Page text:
As always, with lists like these, there are some good records that get left off like 1974's Diamond Dogs which is a botched and compromised-sounding affair, a wannabe Sci-Fi epic (DB had planned to adapt George Orwell's 1984, but the Orwell estate said "Uh, no.") which still is full of interesting ideas on its own terms and features and some surprisingly good guitar work by none other than our David himself. I wish Ronson could have stayed on board for one more album, I think his touch could have made a big difference because this just sounds so patched-together to me...but the MainMan retinue was steering him towards a solo career by then, and he was unavailable. I wonder if this album, in some ways, might not be more personal than many simply because it seems to reflect Bowie's growing unease with his future, which was hardly certain post-Spiders From Mars breakup and during the height of his decadent period. The whole record just has an aura of paranoia, dread and freakishness, in my ears anyway. 1977's "Heroes" has a couple of stellar tracks, like the title cut with more great Fripp guitar and the lurching opener "Beauty and the Beast", and another not-bad one, "Sons of the Silent Age"...but the other vocal tracks leave me cold, as do the by-then de rigeur Eno-influenced instrumentals. This album has its intense admirers, though, so what do I know. Even though it was recorded right in the middle of his most barren, creativity-wise, period, 1986's Never Let Me Down is an album which I keep coming back to, despite its thin and tinny 80s-style production sound, mostly because of three cuts: the title track, an appealing soulish ballad; "Day-In, Day-Out", which reminds me a little of Lodger or Scary Monsters with its harsh guitar riff; and "Shining Star (Making My Love)", which defies description somewhat as it has a soul-ish sound but is propelled by a triple-time lockstep beat which DB strains to croon over, but it has a wit kinda missing from many of his songs from that period (his pinched-sounding, trilled "...churr-no-beeel" cracks me up every time). It even features a spoken-word middle section with Mickey Rourke (!). Not a classic album by any stretch, and has several dull stretches, but it's a hundred times better than almost everything else he did four years before and after. 1981's Let's Dance, the Bowie album which most people own or have heard, was definitely a good news/bad news type scenario since it was nice to see Bowie getting some deserved mainstream success, but bad in that this lackluster set defined his sound for most of the decade. It should have been better, as it was produced by Chic's Nile Rodgers, who was just beginning to become a hot producer and was a year away from producing Madonna's Like A Virgin, and featured guitar work from, oddly enough, Stevie Ray Vaughn. The opener, "Modern Love", is probably the best song on the record (the most tuneful, anyway) and has more of those "sounds more profound than they really are" type lyrics. The title cut is catchy but slight, and the recycled-from-Iggy Pop "China Girl" is pretty good too. But everything else on the album is completely forgettable, and Vaughn's guitars solos sound phoned in. Both late 80's-early 90s Tin Machine albums had their moments ("Heaven in Here", flabby and padded but hard hitting; "Amlapura") and it certainly was nice to hear Bowie straining a little again, but almost every song starts out with an interesting riff or chord pattern, then devolves into sludge before it ends- sacrificed to the need for technically proficient but musically mediocre wannabe virtuoso guitarist Reeves Gabriels to freak out, extending tracks to about three minutes longer than they need to be. Other Bowie albums, like Tonight ("Blue Jean"), 1. Outside ("The Heart's Filthy Lesson", "Hallo Spaceboy"), and Earthling ("I'm Afraid of Americans"), have one or two excellent tracks, but are totally forgettable otherwise. Later albums, like these, and others, show him trying very hard to be as innovative and as deep as his rep would have it, but he apparently has lost the knack for good.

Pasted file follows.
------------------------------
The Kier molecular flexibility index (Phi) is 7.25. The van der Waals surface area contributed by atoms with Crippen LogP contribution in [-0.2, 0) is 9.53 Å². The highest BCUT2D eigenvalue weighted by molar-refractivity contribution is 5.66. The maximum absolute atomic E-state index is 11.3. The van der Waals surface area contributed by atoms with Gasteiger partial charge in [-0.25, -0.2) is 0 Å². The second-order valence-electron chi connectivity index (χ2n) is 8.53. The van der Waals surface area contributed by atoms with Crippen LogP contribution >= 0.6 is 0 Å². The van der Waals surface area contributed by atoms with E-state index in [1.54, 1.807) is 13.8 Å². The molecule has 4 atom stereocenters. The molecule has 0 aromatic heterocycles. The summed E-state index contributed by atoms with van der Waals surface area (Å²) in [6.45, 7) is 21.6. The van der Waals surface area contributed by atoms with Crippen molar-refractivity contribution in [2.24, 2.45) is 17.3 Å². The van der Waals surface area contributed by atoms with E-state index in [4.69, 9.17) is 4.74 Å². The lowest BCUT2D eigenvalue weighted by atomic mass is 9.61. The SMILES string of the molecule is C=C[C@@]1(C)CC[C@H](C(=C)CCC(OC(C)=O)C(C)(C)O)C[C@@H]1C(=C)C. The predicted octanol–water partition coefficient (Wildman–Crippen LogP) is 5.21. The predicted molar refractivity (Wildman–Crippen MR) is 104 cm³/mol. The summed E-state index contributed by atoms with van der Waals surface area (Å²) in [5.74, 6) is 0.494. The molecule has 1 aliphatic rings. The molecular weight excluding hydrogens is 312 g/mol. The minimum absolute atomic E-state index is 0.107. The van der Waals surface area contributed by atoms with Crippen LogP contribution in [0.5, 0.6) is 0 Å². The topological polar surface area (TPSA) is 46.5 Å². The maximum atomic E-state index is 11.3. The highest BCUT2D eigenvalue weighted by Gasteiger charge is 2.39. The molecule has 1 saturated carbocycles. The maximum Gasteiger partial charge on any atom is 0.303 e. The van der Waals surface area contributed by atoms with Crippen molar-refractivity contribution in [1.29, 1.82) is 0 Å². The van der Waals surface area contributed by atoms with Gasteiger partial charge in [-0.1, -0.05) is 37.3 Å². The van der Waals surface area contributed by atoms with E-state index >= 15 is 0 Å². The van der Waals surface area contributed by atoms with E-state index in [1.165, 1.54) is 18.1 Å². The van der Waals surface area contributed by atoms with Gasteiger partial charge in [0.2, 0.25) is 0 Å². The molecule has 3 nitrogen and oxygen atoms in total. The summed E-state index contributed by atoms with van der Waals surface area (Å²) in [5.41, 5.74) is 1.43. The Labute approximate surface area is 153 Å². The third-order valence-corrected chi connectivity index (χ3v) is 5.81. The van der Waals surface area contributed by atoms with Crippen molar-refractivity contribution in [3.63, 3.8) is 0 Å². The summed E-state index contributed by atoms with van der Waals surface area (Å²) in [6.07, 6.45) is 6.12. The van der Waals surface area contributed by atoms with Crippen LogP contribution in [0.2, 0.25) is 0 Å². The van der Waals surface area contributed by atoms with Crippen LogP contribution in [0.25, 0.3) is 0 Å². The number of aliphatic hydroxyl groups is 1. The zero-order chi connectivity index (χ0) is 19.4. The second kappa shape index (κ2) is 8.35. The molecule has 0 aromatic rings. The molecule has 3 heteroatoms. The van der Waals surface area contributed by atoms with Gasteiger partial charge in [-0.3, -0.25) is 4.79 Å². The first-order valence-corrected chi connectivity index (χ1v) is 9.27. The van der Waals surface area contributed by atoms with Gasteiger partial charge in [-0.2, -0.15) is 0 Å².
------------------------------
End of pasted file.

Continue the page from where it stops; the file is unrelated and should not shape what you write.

Three 80's singles also merit mention: the remarkable 1981 collaboration with Queen, "Under Pressure" which while sounding as if Freddie & Co. and DB weren't in the same area code on the day it was recorded, remains a dramatic, irresistable funk song; the title song from "Blue Jean" video director Julien Temple's quirky 1986 film Absolute Beginners (in which Bowie played a role, as well), which is melodically as strong as anything he did in this period but is somehow strangely unmemorable nonetheless; and the Godawful, prancing, mincing duet on the old Motown tune "Dancing in the Streets" which DB did with old pal Mick Jagger in 1985. It's inconsequential, and the video was an embarrassment. David also has released two live albums: 1974's David Live, recorded on the Diamond Dogs tour in which he was trying to shoehorn his growing infatuation with R & B into his music- but the performances are wan and lackluster and Bowie looks like a corpse on the cover, fitting somehow. 1978's Stage is better by comparison, but still much to polished and professional, despite this being recorded during one of his most creatively proficient periods. The band, with Adrian Belew on guitar and Utopia's Roger Powell on keybs, is very capable but are used to no great effect; most of the performances are rote, by-the-number run-throughs of several songs from 1971-1978.

And that's my David Bowie piece. Boy, am I glad that it's done. I don't mean to give the impression that I'm dismissive of Bowie, far from it- he's done some stellar work, always worthy of one's time and attention- and even at his most fallow and shallow he's been a definite influence on many, many worthwhile artists. And his real name is kinda neat, too.